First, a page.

As the chilly weather finally loosens and the end of winter comes into sight, February is a month full of events. There’s a host of annual celebrations, including setsubun and the Chinese New Year, while exhibitions and performances happening only this season are also on our list of unmissable events. Here are 10 events to visit to get the most out of the very start of spring.


Throughout February  

The World of Traditional Performing Arts

Dive into the world of traditional Japanese performing arts. The Tokyo National Museum is hosting a two-month exhibition that’s all about experiencing art for yourself. Immerse yourself by standing on the very stages used in performances such as Kabuki and Bunraku. Costumes, instruments and props will also be on display for visitors to examine the fine details of Japanese craftsmanship. Video materials will also be available for those who want to see behind the scenes of traditional performances. 

General ¥1,500, University students ¥1,000, High school students ¥600
Tokyo National Museum Hyokeikan
13-9 Ueno Park, Taito-ku

Utagawa Hiroshige “One Hundred Famous Views of Edo Meguro Shin-fuji”

February 4 – 27

The Mind of Belief in Ukiyo-e

Unbeknownst to some, ukiyo-e (Japanese woodblock print) had a similar role to modern-day SNS. From recent news of earthquakes to rumored mermaid sightings, ukiyo-e was responsible for communicating and spreading a variety of information through Japan during the Edo period. Get a glimpse of the Edo social buzz by seeing the vast collection of preserved woodblock prints on display at the Ota Memorial Museum of Art this February.

General ¥800, University/High school students ¥600, Middle school and under free admission
Ota Memorial Museum of Art
1-10-10 Jingumae, Shibuya-ku


February 3

Sensoji Setsubun Bean Tossing

Drive away the evil spirits and welcome good fortune for this year with one of the most well-known Japanese traditional rituals. Sensoji in Asakusa was the first temple to hold setsubun on a large scale in the Tokyo metropolitan area. Unlike other temples, the chant when tossing beans “Oni wa soto (Devils out)” is not Sensoji’s original tradition as it’s believed that there is no devil near Kannon in Sensoji. Instead, remember the chant “Senshu banzai. Fuku wa uchi. (Long life. Welcome good fortune.)” before visiting the temple then you’re good to go.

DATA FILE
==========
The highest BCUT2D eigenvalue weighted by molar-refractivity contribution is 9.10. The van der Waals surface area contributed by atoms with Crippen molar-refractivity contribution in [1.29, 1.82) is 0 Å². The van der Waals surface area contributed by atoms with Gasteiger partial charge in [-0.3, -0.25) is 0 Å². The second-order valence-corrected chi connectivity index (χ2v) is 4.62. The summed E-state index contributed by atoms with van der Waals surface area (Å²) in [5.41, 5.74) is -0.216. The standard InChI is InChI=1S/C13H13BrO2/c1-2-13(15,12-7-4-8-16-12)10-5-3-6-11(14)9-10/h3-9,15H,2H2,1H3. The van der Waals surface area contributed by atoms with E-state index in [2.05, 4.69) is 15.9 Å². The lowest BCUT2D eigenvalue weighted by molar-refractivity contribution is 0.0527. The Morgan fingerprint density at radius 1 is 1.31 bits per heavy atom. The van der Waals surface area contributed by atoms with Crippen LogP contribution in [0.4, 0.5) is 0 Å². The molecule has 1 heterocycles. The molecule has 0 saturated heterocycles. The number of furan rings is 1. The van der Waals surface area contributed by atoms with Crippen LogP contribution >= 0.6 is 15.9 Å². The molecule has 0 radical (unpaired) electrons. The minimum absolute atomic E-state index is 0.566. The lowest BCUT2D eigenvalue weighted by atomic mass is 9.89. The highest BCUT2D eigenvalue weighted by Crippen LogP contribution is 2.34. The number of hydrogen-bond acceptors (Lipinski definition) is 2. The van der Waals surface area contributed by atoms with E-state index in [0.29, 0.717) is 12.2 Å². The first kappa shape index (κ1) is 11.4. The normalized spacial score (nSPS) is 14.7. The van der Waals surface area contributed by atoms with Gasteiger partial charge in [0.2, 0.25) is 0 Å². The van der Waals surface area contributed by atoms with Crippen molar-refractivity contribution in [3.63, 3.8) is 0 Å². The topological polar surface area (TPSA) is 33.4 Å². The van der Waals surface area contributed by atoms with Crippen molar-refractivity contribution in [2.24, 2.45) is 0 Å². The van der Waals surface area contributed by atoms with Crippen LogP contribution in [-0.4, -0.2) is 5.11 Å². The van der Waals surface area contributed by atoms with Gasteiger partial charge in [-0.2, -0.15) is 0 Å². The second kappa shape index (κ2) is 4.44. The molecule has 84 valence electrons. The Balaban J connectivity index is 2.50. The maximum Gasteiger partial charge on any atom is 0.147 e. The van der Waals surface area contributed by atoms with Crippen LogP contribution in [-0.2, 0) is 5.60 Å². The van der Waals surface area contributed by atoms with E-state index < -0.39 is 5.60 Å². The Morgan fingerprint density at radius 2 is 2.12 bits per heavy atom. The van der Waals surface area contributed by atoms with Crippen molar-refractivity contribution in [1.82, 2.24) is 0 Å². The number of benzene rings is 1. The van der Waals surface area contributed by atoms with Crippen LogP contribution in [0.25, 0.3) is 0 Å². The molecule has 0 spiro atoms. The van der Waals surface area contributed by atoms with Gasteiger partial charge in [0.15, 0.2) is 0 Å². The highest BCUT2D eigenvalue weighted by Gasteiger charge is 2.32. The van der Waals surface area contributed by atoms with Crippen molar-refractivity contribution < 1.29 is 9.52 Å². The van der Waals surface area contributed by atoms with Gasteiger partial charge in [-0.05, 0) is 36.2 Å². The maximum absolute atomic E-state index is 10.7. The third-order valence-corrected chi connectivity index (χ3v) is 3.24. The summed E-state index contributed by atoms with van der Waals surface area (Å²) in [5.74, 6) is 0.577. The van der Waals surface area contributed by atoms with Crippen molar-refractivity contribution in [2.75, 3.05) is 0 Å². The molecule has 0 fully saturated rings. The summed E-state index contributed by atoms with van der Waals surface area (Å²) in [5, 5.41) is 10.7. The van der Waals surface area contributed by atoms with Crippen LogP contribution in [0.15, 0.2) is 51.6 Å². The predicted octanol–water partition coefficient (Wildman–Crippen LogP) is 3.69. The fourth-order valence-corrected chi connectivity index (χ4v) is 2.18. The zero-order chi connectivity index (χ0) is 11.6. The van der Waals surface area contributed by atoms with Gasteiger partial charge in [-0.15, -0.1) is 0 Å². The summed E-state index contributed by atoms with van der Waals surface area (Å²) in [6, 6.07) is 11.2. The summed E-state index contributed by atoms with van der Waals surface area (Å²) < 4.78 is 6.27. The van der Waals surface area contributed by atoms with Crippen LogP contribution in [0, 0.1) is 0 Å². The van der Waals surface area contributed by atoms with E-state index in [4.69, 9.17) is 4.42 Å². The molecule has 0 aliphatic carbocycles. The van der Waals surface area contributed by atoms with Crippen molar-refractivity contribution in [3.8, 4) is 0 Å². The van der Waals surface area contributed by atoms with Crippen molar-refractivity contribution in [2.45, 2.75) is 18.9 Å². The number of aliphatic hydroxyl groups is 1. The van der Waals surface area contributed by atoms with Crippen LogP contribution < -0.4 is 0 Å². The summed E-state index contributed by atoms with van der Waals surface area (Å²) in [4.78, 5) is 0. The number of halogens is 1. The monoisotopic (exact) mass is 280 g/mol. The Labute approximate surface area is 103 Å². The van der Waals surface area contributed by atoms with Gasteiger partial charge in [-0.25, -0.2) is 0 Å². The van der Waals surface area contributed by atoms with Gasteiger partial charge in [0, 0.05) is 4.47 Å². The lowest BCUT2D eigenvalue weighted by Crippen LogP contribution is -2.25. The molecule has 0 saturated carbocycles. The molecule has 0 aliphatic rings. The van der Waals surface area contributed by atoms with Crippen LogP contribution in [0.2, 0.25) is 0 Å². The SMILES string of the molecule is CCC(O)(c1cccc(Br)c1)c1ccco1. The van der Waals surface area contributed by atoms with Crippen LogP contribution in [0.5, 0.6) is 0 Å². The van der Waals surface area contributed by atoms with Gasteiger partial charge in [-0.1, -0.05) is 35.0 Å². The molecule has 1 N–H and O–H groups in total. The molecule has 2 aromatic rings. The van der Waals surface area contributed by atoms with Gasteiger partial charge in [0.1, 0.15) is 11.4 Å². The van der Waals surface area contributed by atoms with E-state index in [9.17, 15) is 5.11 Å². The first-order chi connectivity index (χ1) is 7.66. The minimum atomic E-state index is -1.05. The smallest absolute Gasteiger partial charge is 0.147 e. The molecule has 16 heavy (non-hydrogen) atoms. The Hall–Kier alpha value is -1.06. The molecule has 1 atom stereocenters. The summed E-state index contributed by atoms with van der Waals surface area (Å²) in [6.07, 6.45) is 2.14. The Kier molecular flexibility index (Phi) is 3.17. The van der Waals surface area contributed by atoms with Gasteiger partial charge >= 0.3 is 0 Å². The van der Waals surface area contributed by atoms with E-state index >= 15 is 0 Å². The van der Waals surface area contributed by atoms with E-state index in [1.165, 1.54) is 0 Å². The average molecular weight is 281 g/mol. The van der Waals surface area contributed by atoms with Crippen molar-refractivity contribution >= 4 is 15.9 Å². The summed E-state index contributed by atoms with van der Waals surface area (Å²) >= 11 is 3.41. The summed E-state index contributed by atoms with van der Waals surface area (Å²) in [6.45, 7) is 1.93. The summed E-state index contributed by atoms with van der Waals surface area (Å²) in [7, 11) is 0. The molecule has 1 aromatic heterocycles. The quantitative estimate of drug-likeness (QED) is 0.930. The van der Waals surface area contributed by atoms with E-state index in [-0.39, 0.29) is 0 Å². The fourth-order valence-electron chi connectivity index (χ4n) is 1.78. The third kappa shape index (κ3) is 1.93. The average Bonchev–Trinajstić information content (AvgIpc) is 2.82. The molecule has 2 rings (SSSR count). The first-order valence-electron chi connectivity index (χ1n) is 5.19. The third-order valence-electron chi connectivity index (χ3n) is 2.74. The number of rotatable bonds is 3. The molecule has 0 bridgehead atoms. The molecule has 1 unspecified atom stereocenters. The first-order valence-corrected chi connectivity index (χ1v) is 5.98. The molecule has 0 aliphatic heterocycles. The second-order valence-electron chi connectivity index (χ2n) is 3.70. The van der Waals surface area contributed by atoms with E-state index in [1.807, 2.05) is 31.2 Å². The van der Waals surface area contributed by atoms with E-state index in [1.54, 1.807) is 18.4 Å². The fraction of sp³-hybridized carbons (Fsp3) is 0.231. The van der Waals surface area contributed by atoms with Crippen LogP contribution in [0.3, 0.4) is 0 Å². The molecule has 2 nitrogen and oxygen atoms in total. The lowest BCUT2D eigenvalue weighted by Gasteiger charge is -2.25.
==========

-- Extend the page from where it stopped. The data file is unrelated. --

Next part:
Sensoji 2-3-1 Asakusa, Taito-ku


February 1

Chinatown Lion Dance

While the Japanese traditional way to drive away evil and welcome good fortune is lobbing beans at one another, the Chinese tradition features a much more intimidating method: a powerful lion dance. The dance at Yokohama Chinatown will be performed on the first day of February to celebrate the Chinese New Year. The dancers mimic lion movements which are rooted in ancient kung fu martial arts disciplines. The performance will take place throughout the Chinatown area, visit for Chinese New Year and receive the blessing of the lions.

Yokohama Chinatown
Yamashitacho, Naka-ku, Yokohama, Kanagawa

Credit: @jalan★jalan

February 10, 22

Kite Market

One of the most traditional and popular ways to play with relatives and friends in the winter season in Japan would be kite flying. This kite market in Oji Inari Shrine originated when kites were purchased as charms to protect against fires. This tradition has continued from the Edo period until now. This market is held on the horse day of February based on the lunar calendar every year and, besides kite shopping, you can browse over 100 stalls selling various kinds of foods, drinks and sweets.